LC Resonance circuit question

Discussion in 'General Electronics Chat' started by warp, Apr 30, 2015.

  1. warp

    Thread Starter New Member

    Jan 20, 2014
    18
    0
    Hi,
    I am trying to make an LC resonant circuit for driving a small resonant transformer and or experimenting with wireless power transfer
    .
    I have noticed that there are quite a few different possible combinations of L and C that will resonate at the same frequency.

    What I am looking for is the combination that will give the most aggressive oscillations in the tank.

    Can this be calculated by finding the sum of the L and C impedences and choosing the combination that has the lowest values or perhaps by some other means.

    Thanks in advance
    Regards.
     
  2. WBahn

    Moderator

    Mar 31, 2012
    17,748
    4,796
    What do you define an aggressive oscillation?

    For a given resonant frequency the product of L and C must be a constant. The ratio of L and C determine the Q factor. The higher the L the better the Q. But you quickly run into practical limitations regarding realizable component values, particularly if you want to keep the parasitic resistances from rearing their ugly heads.
     
  3. warp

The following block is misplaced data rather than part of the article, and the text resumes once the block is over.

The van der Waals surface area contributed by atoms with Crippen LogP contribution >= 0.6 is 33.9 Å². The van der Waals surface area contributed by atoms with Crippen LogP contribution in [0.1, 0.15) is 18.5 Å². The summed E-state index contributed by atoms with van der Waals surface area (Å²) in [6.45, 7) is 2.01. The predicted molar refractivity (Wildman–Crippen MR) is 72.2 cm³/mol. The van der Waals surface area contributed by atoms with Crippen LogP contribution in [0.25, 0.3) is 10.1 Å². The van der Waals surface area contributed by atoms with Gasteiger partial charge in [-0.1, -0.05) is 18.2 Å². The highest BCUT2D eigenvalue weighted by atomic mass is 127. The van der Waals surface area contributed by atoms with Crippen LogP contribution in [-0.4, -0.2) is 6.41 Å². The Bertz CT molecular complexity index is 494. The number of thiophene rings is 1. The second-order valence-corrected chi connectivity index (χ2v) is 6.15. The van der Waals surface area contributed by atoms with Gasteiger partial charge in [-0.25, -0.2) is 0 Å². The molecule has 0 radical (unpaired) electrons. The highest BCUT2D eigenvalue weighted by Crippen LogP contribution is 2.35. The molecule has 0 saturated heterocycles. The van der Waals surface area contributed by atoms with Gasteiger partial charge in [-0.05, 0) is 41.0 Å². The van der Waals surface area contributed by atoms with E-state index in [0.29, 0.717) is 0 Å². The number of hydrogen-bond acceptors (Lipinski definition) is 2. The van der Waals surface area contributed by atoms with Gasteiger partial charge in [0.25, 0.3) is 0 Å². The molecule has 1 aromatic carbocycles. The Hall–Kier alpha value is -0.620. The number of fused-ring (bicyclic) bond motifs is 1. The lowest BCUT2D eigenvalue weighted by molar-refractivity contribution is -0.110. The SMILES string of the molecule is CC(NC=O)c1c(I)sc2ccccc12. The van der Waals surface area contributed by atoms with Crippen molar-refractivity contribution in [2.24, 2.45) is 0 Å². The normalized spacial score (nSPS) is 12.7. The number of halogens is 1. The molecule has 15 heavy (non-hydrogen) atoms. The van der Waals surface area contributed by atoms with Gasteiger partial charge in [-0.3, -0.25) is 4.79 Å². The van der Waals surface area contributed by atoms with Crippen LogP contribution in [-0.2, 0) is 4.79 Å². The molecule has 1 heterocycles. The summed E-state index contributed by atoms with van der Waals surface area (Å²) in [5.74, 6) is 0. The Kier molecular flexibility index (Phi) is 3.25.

Thread Starter New Member

    Jan 20, 2014
    18
    0
    Thanks for you reply.

    What I was meaning by aggressive was the one that allows the most energy to oscillate backward and forward in the tank. Perhaps this means Q. Actually Im not really sure what Q means. The closest I could gather about that was it has a narrow band width for tuning.

    Thanks
    Regards.
     
    Last edited: Apr 30, 2015
  4. warp

    Thread Starter New Member

    Jan 20, 2014
    18
    0
    did a quick search and came up with

    Let's define what Q really is. Q = 2*Pi*(maximum stored energy)/(energy dissipated per cycle) .

    That sounds good. Perhaps what I should have asked is what is the best ratio for a resonant transformer.
     
    Last edited: Apr 30, 2015
  5. crutschow

    Expert

    Mar 14, 2008
    13,016
    3,235
    The Q factor is determined by the resistance in the circuit as well as the L and C.
    For a series RLC circuit the Q approaches infinity as the resistance goes to zero (Q = ω0L / R).
     
    Last edited: Apr 30, 2015
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  6. warp

    Thread Starter New Member

    Jan 20, 2014
    18
    0
    Thanks for the tips on Q. I have noticed that when the L value on my colpitts (still on bread board) goes up the input power goes down. Is it storing more energy in the tank needing less to top it up or does less energy circulate in the tank.
     
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